Kashmiri artisans flock to the Capital with new hope

December 15, 2014 12:00 am | Updated 05:35 am IST - NEW DELHI:

Sajad Ahmad Dar, an artisan who makes baskets out of willow wicker, saw his entire livelihood get washed away by the recent floods in Kashmir. Water destroyed the harvested willow crop which left him with no material to work and his completed works found no buyers.

Sajad is now in Delhi for the first time at the Dastkar Winter Mela trying to connect with buyers at the festival which has a special focus on Kashmir. Like Sajad, there are many more artisans who have travelled to the Capital to find a market for their products that have been hand-crafted using traditional skills.

The mela is being organised in association with Commitment to Kashmir (CtoK). The NGO founded in 2011 to support a new generation of crafts persons from Kashmir to find new opportunities both within and outside the Valley.

There are a number of unique crafts that are available for sale like the khatamband woodwork that is used to decorate ceilings. The beauty of making a purchase at the bazaar is that you get to interact with passionate artisans who explain how the product was made as well as share stories of the misery that the flood brought to the Valley.

Hidayat Hussain is running a stall selling Jamawar shawls, which take an artisan seven months to make. He says the process to make the shawls has remained the same but they are working with designers to give the shawls a modern twist to attract new buyers.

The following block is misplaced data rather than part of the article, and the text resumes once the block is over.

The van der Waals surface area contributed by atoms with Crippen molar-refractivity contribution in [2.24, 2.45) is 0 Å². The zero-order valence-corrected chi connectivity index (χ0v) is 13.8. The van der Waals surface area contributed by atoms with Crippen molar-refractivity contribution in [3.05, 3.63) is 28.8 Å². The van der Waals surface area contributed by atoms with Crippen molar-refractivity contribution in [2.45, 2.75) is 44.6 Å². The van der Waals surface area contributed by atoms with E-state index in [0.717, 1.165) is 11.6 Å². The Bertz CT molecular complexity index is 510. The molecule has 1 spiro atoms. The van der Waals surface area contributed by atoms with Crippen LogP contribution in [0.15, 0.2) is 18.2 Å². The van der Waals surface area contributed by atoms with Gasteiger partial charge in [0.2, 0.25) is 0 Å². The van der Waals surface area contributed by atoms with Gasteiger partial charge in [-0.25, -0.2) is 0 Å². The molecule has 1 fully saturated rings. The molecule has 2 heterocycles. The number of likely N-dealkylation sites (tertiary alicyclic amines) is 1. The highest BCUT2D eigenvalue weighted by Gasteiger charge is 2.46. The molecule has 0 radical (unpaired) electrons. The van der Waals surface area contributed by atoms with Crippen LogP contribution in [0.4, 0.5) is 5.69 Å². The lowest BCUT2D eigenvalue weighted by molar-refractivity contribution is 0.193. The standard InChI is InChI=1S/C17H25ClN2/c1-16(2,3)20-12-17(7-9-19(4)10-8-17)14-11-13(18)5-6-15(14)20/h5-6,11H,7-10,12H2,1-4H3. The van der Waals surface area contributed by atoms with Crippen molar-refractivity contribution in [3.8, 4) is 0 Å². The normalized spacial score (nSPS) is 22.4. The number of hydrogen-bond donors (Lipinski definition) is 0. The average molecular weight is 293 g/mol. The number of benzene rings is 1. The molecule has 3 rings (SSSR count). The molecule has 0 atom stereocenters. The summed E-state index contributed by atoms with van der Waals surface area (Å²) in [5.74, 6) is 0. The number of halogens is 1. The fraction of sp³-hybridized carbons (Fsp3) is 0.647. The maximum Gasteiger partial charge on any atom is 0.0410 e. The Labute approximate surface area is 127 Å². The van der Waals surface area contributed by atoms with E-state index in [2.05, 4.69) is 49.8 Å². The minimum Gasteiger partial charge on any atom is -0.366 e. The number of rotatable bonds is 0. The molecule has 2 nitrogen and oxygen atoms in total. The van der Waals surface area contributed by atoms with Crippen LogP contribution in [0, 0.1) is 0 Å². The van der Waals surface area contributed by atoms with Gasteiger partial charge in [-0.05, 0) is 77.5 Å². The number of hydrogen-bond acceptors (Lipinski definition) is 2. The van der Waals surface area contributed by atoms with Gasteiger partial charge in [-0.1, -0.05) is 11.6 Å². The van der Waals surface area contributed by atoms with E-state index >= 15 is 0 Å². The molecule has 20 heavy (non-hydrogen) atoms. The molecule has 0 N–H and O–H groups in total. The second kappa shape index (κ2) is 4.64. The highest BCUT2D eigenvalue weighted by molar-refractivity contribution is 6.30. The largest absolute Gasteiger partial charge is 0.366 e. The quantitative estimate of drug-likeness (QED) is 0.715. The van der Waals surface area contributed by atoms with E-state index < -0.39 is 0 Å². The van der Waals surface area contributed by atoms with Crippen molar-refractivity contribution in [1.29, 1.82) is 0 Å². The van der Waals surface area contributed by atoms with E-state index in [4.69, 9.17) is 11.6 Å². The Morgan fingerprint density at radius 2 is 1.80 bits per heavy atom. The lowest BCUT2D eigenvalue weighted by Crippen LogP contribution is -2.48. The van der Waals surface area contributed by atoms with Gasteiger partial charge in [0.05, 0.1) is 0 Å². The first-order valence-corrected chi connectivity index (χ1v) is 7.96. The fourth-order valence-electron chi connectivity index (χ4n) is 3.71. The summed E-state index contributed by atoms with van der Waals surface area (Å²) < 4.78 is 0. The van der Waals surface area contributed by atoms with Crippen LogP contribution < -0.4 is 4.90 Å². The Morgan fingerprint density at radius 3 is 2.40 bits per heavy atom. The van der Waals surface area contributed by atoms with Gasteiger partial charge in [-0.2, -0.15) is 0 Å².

Among the artisans is Shabir Ahmad Lone from Baramulla who has started manufacturing portable looms so that women can work in the comfort of their homes. He says a number of looms got destroyed in the flood so it is important that these should be modernised to make them portable. “Just in the way cars, computers and phones keep getting upgraded, looms should also get upgraded to keep the skills alive.”

He has trained 25 women who have now become self-sufficient.

There are also papier mache products that have been made in moulds, not traditionally used by the artisans, to suit the taste of buyers looking to do up modern homes. Carpets, embossed copperware, embroidered and beaten Namda floor coverings, traditional jewellery, food items like saffron, jams, nuts, dry fruits and products made from lavender and other oils are also available.

Keeping with the winter theme, products from other States like quilts, knitted sweaters, capes, gloves and socks are also on sale.

The festival also features Panchtantra Chitra , an exhibition of paintings depicting stories from the Panchtantra, and narrated through different painting and craft styles.

The market is on till December 22 at Nature Bazaar at Andheria Modh.

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